|By John Davison1/5 |By John Davison
|By John Davison2/5 |By John Davison
|By John Davison3/5 |By John Davison
|By John Davison4/5 |By John Davison
|By John Davison5/5 |By John Davison
By John Davison
MOSUL, Iraq (Reuters) - The bombed out, battered streets, homes and buildings around Mosul museum were eerily quiet, other than the hum from the engines of Iraqi forces' armored vehicles stationed outside.
The usual sound of planes and helicopter gunships attacking Islamic State positions in the city was also absent, with cloud cover and rain making any air raids difficult to coordinate.
These are the conditions Islamic State fighters holed up in the city center relish.
"They use the cloud and the rain to launch attacks, and it stops any advances by us," said Sergeant Ali Abu Hamra of the Rapid Response, an elite interior ministry force.
Sure enough, as units moved up towards the front line, mortar and gunfire began coming in, crashing down around the museum which Iraqi forces seized last week.
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Troops took cover in a utilities room annexed to the museum complex, while other units ran forward to shoot at Islamic State positions and try to suppress incoming gunfire.
Monday's weather was not a game-changer. It was simply a boost to the stiff resistance of Islamic State fighters who have retreated into more crowded urban areas including Mosul's old city, making life difficult for the Rapid Response force.
The deserted museum and nearby government complex were recaptured almost a week ago, but the area, where federal police have filled in as elite raiding parties try to move forward, is far from secure.
The struggle, rain or shine, to make significant advances beyond this district which borders the old city limits, shows how tough the fight for Mosul's heart is likely to be as jihadists hail shell and sniper fire from inside.
Islamic State have held out in Mosul, their last major urban stronghold in Iraq, far longer than the government initially predicted as it launched a U.S.-backed campaign in October to drive the militants out.
Iraqi forces in January brought all districts east of the Tigris river under their control, and last month launched attacks in western Mosul, which houses the Nineveh provincial government headquarters and the old city with its narrow streets.
The old city contains the mosque from which Islamic State leader Abu-Bakr al-Baghdadi declared himself caliph over large areas of northern Iraq and eastern Syria in 2014.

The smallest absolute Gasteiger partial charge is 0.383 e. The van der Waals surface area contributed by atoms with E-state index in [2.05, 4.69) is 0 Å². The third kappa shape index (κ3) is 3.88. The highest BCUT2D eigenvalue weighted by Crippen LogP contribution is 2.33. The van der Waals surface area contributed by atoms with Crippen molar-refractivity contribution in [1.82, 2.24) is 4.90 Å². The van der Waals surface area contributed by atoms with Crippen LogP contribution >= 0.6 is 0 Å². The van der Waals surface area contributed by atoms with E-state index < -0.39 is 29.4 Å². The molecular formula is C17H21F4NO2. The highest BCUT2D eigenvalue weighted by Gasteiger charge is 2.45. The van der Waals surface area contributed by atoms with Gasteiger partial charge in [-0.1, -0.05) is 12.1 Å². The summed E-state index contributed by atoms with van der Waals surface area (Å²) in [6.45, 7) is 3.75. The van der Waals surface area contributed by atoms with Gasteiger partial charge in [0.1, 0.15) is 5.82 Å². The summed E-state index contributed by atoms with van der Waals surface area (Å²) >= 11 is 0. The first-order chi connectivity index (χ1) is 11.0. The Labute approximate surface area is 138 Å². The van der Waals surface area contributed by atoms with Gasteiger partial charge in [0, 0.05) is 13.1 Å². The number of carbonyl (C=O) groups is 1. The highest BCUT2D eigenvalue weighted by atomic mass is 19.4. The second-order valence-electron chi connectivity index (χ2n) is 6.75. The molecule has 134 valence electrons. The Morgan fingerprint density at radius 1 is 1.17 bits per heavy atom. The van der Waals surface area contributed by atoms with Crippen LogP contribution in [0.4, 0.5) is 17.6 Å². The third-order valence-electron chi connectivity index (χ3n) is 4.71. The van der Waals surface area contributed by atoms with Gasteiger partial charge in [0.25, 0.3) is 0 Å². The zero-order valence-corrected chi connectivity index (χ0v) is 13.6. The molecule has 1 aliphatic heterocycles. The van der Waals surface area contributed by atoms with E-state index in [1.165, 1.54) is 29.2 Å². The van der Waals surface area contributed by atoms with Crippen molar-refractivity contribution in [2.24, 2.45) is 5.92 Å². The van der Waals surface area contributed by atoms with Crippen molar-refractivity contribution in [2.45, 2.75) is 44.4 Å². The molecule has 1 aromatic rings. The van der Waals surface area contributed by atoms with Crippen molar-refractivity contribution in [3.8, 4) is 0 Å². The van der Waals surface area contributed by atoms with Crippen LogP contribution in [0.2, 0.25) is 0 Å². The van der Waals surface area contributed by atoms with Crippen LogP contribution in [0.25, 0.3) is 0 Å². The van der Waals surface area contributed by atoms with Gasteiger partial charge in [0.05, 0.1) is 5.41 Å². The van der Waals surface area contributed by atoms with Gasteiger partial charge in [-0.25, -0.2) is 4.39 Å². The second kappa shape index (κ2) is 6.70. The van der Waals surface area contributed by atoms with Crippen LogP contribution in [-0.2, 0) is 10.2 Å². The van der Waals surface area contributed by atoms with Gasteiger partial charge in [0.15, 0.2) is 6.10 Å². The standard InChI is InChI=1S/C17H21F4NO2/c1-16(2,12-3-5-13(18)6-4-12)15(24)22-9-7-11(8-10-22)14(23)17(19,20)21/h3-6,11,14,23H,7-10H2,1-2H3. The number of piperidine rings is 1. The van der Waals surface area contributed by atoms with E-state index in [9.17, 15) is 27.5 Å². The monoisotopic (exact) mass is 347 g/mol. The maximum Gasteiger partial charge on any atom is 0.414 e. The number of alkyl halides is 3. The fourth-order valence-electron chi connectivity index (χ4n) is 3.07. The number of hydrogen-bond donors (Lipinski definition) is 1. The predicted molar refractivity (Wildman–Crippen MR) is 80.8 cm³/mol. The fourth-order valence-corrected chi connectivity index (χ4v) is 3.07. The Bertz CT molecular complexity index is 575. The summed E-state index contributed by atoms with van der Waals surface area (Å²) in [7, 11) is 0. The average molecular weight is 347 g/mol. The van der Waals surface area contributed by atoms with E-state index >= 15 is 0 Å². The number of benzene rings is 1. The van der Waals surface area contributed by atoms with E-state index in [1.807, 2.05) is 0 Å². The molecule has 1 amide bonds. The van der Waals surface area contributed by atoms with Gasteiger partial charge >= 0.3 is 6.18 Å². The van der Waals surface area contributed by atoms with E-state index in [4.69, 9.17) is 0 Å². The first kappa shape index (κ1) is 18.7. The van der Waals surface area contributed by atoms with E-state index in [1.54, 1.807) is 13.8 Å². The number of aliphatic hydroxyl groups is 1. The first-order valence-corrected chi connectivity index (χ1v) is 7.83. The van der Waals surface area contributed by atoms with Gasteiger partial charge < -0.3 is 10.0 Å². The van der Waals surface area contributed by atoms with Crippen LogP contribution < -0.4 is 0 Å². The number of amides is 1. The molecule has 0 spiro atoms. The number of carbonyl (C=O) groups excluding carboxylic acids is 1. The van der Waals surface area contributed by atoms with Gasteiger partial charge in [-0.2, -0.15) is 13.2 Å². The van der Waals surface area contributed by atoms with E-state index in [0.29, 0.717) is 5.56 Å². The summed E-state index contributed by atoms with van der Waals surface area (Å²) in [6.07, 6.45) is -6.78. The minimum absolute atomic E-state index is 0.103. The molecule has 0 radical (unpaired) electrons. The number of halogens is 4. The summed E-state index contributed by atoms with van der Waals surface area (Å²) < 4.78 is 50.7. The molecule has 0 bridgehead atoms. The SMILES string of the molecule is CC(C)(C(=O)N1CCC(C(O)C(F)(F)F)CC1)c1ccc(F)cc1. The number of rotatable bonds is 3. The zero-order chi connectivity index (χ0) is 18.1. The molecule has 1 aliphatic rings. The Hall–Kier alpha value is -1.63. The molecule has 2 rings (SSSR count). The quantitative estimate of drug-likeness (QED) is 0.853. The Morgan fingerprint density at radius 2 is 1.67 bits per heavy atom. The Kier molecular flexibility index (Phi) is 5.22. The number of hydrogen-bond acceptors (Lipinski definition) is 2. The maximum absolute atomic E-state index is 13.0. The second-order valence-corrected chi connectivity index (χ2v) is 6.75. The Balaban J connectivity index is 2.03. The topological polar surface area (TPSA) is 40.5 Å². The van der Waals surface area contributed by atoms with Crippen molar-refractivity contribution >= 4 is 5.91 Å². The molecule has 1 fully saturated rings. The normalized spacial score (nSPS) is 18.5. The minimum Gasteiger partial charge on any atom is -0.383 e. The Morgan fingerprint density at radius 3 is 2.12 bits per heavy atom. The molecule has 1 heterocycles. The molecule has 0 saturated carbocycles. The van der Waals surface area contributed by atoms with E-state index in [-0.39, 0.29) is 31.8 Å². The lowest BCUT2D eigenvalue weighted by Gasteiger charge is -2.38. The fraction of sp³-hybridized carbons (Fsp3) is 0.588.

The Federal Police and Rapid Response said at the weekend they had entered the old city.
But there was no significant progress as the week began, and the militants, firing from inside, pinned down Iraqi forces for hours.
Rapid Response troops operating around the museum last week had already said it was hard for them to consolidate gains from raids without areas behind them fully secured.
Wounded troops sat or lay on mattresses in the dark room next to the museum, making sure the metal door was closed to stop shrapnel flying in.
"The fight is in the old city now, but it's tough, the streets are narrow," said Nasser Taleb, 34, a bandage over his eye from a bullet ricochet wound he said he suffered on Aleppo Street on the edge of the old city, where intense fighting took place at the weekend.
The fighting is set to cost many more lives and wreak further destruction as it moves into the heart of the city. Near the museum, air strikes had pounded deep holes in the roads and churned up tarmac.
Palm trees along a central boulevard were blackened, their trunks gashed open by explosions.
As the morning's fighting wore on and the rain came down, Iraqi artillery and rocket launchers positioned further back began to pound targets in or around the old city. Planes could be heard in the skies again, but did not launch many strikes.
A soldier at a base away from the frontline asked: "Who's advancing today, us or them?"
(Reporting by John Davison)